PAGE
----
Volume 65 Issue 4, December 2022, pp. 547-570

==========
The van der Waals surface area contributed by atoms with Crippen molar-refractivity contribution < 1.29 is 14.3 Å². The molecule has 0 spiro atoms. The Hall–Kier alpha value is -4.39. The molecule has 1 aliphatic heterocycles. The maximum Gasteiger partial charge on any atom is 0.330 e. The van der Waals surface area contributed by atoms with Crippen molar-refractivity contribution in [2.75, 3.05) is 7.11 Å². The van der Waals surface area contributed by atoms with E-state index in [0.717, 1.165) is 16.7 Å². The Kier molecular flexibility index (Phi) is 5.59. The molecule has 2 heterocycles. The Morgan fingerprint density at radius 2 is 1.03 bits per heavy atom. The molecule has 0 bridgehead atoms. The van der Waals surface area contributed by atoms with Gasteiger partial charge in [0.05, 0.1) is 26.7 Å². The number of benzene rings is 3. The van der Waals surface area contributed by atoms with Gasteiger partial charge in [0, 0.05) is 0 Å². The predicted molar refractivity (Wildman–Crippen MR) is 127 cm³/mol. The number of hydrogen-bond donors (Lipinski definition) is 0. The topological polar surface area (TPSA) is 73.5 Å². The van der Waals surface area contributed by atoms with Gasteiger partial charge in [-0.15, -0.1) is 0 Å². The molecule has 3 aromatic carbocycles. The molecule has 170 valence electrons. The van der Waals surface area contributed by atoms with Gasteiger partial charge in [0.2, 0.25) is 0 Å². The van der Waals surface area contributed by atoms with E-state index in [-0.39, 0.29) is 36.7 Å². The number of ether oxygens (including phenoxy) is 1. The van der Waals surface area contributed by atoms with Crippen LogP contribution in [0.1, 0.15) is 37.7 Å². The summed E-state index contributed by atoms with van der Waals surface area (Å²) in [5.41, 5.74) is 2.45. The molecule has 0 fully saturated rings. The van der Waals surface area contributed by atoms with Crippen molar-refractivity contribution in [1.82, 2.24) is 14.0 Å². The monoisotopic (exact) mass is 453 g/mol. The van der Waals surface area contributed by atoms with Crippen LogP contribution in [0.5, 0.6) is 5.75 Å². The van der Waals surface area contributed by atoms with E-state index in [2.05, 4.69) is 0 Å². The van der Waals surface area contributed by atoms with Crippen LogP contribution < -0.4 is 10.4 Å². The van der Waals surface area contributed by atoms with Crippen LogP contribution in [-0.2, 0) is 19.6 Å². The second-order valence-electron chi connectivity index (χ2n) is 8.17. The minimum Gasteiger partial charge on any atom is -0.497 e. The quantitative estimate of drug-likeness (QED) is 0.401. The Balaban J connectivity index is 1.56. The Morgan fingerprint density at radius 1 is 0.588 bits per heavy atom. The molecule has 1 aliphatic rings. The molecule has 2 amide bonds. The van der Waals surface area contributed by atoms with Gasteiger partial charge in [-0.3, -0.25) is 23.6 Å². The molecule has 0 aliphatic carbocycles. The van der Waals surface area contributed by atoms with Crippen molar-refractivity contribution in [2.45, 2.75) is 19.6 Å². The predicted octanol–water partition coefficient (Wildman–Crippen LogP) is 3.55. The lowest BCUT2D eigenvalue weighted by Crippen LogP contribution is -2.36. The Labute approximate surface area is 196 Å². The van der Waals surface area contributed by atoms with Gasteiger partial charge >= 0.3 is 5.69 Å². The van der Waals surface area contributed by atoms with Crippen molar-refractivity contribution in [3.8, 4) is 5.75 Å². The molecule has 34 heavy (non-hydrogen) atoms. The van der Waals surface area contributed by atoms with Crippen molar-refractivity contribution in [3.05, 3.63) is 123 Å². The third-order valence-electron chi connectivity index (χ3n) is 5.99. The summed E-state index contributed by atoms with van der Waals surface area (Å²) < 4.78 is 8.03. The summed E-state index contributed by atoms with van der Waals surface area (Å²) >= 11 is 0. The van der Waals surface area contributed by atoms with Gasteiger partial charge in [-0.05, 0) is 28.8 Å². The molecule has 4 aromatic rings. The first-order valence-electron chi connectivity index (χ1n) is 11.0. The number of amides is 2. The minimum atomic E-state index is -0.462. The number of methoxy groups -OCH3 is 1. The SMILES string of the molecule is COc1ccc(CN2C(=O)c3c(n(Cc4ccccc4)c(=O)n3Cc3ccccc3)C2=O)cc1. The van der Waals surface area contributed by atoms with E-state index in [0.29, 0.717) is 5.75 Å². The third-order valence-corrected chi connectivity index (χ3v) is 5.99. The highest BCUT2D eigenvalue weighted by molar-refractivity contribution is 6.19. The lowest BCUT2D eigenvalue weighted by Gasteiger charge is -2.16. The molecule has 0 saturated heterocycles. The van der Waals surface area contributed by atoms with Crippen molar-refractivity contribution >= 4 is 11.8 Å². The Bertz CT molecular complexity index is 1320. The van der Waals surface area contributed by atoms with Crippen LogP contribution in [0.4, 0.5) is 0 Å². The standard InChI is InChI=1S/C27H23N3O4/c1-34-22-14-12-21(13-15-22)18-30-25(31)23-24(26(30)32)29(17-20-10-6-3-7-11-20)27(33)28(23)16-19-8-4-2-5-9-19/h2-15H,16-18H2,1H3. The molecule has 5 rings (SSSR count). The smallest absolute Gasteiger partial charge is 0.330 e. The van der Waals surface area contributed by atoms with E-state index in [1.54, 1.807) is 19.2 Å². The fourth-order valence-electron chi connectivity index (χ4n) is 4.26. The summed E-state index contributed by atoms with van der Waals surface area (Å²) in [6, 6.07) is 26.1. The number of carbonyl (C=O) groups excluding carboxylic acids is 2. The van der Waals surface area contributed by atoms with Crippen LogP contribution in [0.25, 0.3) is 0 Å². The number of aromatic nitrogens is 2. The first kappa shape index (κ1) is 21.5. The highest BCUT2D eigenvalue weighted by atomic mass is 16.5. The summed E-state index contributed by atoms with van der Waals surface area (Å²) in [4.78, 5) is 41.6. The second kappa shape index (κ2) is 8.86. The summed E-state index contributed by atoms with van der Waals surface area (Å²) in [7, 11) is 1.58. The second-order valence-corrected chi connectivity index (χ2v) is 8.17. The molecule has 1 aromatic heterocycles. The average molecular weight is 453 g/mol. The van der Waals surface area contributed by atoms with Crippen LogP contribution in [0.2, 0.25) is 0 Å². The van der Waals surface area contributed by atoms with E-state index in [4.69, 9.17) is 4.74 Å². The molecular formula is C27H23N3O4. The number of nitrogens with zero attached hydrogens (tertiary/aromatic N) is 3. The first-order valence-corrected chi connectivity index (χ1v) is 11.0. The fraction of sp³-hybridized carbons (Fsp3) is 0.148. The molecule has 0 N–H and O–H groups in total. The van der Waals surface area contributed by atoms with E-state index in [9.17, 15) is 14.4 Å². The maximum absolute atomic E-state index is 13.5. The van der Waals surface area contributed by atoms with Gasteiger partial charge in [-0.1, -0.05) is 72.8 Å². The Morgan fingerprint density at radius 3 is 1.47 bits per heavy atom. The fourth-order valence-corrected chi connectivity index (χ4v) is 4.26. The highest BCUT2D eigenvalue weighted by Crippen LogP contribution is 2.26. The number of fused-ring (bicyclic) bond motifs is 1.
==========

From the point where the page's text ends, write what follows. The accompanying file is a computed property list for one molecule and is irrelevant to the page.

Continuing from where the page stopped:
This article discusses antigone. a requiem (2019) by the Austrian playwright Thomas Köck as one of the latest contributions to a growing body of work that has engaged with Sophocles’ Antigone in light of current migration debates. Avoiding psychological realism in favour of postdramatic techniques, antigone. a requiem differs aesthetically from other recent revisions in that this tragedy-as-requiem does not primarily aim for the audience’s affective response. Inspired by Judith Butler’s theory of the spectral return of socially neglected, ungrievable lives, the play replaces Antigone’s unburied brother with corpses washed ashore on European beaches to question European migration policies through a critical assessment of Europe’s necropolitics. Formally recomposing Sophocles’ tragedy as a requiem with a distinct linguistic musicality, Köck’s play skilfully repurposes the funeral song shared by Sophocles’ Antigone and chorus and relocates Antigone’s anagnorisis to the chorus of contemporary Europeans who eventually recognize themselves in the dead. Köck’s requiem also decomposes its model, as it stages the undead as revenants who return to remind Europe of its history of colonization and exploitation, in which Sophocles’ Antigone was employed as a carrier of European values. In this respect, Köck’s recomposition also sings a requiem for Antigone itself.